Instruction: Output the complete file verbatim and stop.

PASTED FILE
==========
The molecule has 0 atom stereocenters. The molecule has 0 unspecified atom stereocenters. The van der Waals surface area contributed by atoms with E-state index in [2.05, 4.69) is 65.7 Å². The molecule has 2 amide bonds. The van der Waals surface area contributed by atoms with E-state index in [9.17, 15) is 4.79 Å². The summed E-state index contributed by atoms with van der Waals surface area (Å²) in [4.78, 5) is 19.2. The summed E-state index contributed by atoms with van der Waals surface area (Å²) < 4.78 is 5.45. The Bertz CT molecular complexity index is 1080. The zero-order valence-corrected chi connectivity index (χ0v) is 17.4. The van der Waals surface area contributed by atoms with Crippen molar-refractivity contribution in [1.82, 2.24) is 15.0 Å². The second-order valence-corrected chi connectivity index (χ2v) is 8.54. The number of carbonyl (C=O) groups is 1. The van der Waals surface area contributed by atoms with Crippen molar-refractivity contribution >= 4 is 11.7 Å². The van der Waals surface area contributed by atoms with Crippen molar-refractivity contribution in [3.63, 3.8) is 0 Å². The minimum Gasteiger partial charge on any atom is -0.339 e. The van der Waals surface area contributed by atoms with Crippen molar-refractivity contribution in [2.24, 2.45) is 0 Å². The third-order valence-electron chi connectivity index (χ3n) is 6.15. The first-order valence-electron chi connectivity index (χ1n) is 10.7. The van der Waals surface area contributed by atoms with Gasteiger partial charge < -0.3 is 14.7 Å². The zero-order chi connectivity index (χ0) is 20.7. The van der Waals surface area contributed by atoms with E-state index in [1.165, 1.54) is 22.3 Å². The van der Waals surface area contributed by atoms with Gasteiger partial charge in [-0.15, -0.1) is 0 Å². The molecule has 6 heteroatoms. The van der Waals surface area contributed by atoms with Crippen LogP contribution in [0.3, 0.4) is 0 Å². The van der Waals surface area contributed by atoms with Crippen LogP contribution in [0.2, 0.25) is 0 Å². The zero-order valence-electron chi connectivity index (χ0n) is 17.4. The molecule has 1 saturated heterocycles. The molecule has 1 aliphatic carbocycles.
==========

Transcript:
The molecule has 0 atom stereocenters. The molecule has 0 unspecified atom stereocenters. The van der Waals surface area contributed by atoms with E-state index in [2.05, 4.69) is 65.7 Å². The molecule has 2 amide bonds. The van der Waals surface area contributed by atoms with E-state index in [9.17, 15) is 4.79 Å². The summed E-state index contributed by atoms with van der Waals surface area (Å²) in [4.78, 5) is 19.2. The summed E-state index contributed by atoms with van der Waals surface area (Å²) < 4.78 is 5.45. The Bertz CT molecular complexity index is 1080. The zero-order valence-corrected chi connectivity index (χ0v) is 17.4. The van der Waals surface area contributed by atoms with Crippen molar-refractivity contribution in [1.82, 2.24) is 15.0 Å². The second-order valence-corrected chi connectivity index (χ2v) is 8.54. The number of carbonyl (C=O) groups is 1. The van der Waals surface area contributed by atoms with Crippen molar-refractivity contribution >= 4 is 11.7 Å². The van der Waals surface area contributed by atoms with Crippen molar-refractivity contribution in [3.63, 3.8) is 0 Å². The minimum Gasteiger partial charge on any atom is -0.339 e. The van der Waals surface area contributed by atoms with Crippen molar-refractivity contribution in [2.24, 2.45) is 0 Å². The third-order valence-electron chi connectivity index (χ3n) is 6.15. The first-order valence-electron chi connectivity index (χ1n) is 10.7. The van der Waals surface area contributed by atoms with Gasteiger partial charge < -0.3 is 14.7 Å². The zero-order chi connectivity index (χ0) is 20.7. The van der Waals surface area contributed by atoms with E-state index in [1.165, 1.54) is 22.3 Å². The van der Waals surface area contributed by atoms with Gasteiger partial charge in [-0.15, -0.1) is 0 Å². The molecule has 6 heteroatoms. The van der Waals surface area contributed by atoms with Crippen LogP contribution in [0.3, 0.4) is 0 Å². The van der Waals surface area contributed by atoms with Crippen LogP contribution in [0.2, 0.25) is 0 Å². The zero-order valence-electron chi connectivity index (χ0n) is 17.4. The molecule has 1 saturated heterocycles. The molecule has 1 aliphatic carbocycles.